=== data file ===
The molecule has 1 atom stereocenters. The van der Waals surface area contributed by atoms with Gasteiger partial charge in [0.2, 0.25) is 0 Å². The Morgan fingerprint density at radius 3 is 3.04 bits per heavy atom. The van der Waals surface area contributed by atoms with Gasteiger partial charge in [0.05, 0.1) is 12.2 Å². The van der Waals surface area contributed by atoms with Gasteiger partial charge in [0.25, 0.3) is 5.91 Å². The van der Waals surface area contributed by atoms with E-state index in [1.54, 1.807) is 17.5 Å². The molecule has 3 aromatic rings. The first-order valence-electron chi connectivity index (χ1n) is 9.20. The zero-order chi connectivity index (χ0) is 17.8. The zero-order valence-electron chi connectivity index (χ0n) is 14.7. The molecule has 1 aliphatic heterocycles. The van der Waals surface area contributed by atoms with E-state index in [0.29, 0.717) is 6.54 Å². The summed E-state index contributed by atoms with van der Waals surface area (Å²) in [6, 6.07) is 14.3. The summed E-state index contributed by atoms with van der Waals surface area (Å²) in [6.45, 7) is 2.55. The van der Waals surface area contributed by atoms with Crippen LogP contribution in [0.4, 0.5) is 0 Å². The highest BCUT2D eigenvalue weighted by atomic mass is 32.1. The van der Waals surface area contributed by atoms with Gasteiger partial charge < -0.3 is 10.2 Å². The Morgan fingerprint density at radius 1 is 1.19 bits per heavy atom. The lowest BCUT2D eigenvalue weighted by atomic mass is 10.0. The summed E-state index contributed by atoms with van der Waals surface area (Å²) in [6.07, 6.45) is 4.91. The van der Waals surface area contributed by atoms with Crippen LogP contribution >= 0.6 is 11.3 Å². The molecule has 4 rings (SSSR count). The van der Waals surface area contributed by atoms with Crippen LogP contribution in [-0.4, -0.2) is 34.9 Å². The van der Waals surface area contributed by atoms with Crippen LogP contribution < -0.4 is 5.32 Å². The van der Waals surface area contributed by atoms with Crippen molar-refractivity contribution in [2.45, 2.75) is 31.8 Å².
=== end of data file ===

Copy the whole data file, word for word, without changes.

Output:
The molecule has 1 atom stereocenters. The van der Waals surface area contributed by atoms with Gasteiger partial charge in [0.2, 0.25) is 0 Å². The Morgan fingerprint density at radius 3 is 3.04 bits per heavy atom. The van der Waals surface area contributed by atoms with Gasteiger partial charge in [0.05, 0.1) is 12.2 Å². The van der Waals surface area contributed by atoms with Gasteiger partial charge in [0.25, 0.3) is 5.91 Å². The van der Waals surface area contributed by atoms with E-state index in [1.54, 1.807) is 17.5 Å². The molecule has 3 aromatic rings. The first-order valence-electron chi connectivity index (χ1n) is 9.20. The zero-order chi connectivity index (χ0) is 17.8. The zero-order valence-electron chi connectivity index (χ0n) is 14.7. The molecule has 1 aliphatic heterocycles. The van der Waals surface area contributed by atoms with E-state index in [0.29, 0.717) is 6.54 Å². The summed E-state index contributed by atoms with van der Waals surface area (Å²) in [6, 6.07) is 14.3. The summed E-state index contributed by atoms with van der Waals surface area (Å²) in [6.45, 7) is 2.55. The van der Waals surface area contributed by atoms with Crippen LogP contribution in [0.4, 0.5) is 0 Å². The highest BCUT2D eigenvalue weighted by atomic mass is 32.1. The van der Waals surface area contributed by atoms with Gasteiger partial charge < -0.3 is 10.2 Å². The Morgan fingerprint density at radius 1 is 1.19 bits per heavy atom. The lowest BCUT2D eigenvalue weighted by atomic mass is 10.0. The summed E-state index contributed by atoms with van der Waals surface area (Å²) in [6.07, 6.45) is 4.91. The van der Waals surface area contributed by atoms with Crippen LogP contribution >= 0.6 is 11.3 Å². The molecule has 4 rings (SSSR count). The van der Waals surface area contributed by atoms with Crippen LogP contribution in [-0.4, -0.2) is 34.9 Å². The van der Waals surface area contributed by atoms with Crippen LogP contribution < -0.4 is 5.32 Å². The van der Waals surface area contributed by atoms with Crippen molar-refractivity contribution in [2.45, 2.75) is 31.8 Å².